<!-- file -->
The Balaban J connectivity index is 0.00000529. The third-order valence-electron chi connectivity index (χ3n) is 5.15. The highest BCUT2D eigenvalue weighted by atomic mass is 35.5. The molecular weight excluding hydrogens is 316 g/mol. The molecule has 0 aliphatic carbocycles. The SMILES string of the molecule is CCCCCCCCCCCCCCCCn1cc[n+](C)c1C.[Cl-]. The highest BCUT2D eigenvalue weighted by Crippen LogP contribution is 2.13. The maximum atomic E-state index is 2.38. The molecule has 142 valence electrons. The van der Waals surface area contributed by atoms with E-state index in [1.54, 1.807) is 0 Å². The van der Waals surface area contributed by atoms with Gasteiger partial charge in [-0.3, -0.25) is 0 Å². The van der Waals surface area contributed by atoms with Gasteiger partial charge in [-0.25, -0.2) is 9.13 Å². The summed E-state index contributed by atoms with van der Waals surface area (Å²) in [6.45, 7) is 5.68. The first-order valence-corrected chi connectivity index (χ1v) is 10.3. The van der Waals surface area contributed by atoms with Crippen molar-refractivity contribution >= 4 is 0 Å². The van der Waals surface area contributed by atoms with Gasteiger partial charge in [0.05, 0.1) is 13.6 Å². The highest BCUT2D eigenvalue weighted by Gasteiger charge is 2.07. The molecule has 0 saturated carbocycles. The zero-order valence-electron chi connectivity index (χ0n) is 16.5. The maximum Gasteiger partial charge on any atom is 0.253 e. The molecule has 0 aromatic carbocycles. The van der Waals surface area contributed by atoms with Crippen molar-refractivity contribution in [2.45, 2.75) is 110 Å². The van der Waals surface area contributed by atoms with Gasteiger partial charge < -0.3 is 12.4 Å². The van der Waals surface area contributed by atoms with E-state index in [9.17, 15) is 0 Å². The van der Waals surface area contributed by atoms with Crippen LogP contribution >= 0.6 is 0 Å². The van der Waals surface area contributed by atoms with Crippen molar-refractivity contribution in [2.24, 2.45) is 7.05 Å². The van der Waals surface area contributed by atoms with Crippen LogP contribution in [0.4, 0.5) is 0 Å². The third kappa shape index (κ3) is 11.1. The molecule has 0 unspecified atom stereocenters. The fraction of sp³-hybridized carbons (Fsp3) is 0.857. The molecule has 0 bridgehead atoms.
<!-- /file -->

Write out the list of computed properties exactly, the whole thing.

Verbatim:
The Balaban J connectivity index is 0.00000529. The third-order valence-electron chi connectivity index (χ3n) is 5.15. The highest BCUT2D eigenvalue weighted by atomic mass is 35.5. The molecular weight excluding hydrogens is 316 g/mol. The molecule has 0 aliphatic carbocycles. The SMILES string of the molecule is CCCCCCCCCCCCCCCCn1cc[n+](C)c1C.[Cl-]. The highest BCUT2D eigenvalue weighted by Crippen LogP contribution is 2.13. The maximum atomic E-state index is 2.38. The molecule has 142 valence electrons. The van der Waals surface area contributed by atoms with E-state index in [1.54, 1.807) is 0 Å². The van der Waals surface area contributed by atoms with Gasteiger partial charge in [-0.3, -0.25) is 0 Å². The van der Waals surface area contributed by atoms with Gasteiger partial charge in [-0.25, -0.2) is 9.13 Å². The summed E-state index contributed by atoms with van der Waals surface area (Å²) in [6.45, 7) is 5.68. The first-order valence-corrected chi connectivity index (χ1v) is 10.3. The van der Waals surface area contributed by atoms with Crippen molar-refractivity contribution >= 4 is 0 Å². The van der Waals surface area contributed by atoms with Gasteiger partial charge in [0.05, 0.1) is 13.6 Å². The highest BCUT2D eigenvalue weighted by Gasteiger charge is 2.07. The molecule has 0 saturated carbocycles. The zero-order valence-electron chi connectivity index (χ0n) is 16.5. The maximum Gasteiger partial charge on any atom is 0.253 e. The molecule has 0 aromatic carbocycles. The van der Waals surface area contributed by atoms with Crippen molar-refractivity contribution in [2.45, 2.75) is 110 Å². The van der Waals surface area contributed by atoms with Gasteiger partial charge < -0.3 is 12.4 Å². The van der Waals surface area contributed by atoms with E-state index in [9.17, 15) is 0 Å². The van der Waals surface area contributed by atoms with Crippen LogP contribution >= 0.6 is 0 Å². The van der Waals surface area contributed by atoms with Crippen molar-refractivity contribution in [2.24, 2.45) is 7.05 Å². The van der Waals surface area contributed by atoms with Crippen LogP contribution in [0.4, 0.5) is 0 Å². The third kappa shape index (κ3) is 11.1. The molecule has 0 unspecified atom stereocenters. The fraction of sp³-hybridized carbons (Fsp3) is 0.857. The molecule has 0 bridgehead atoms.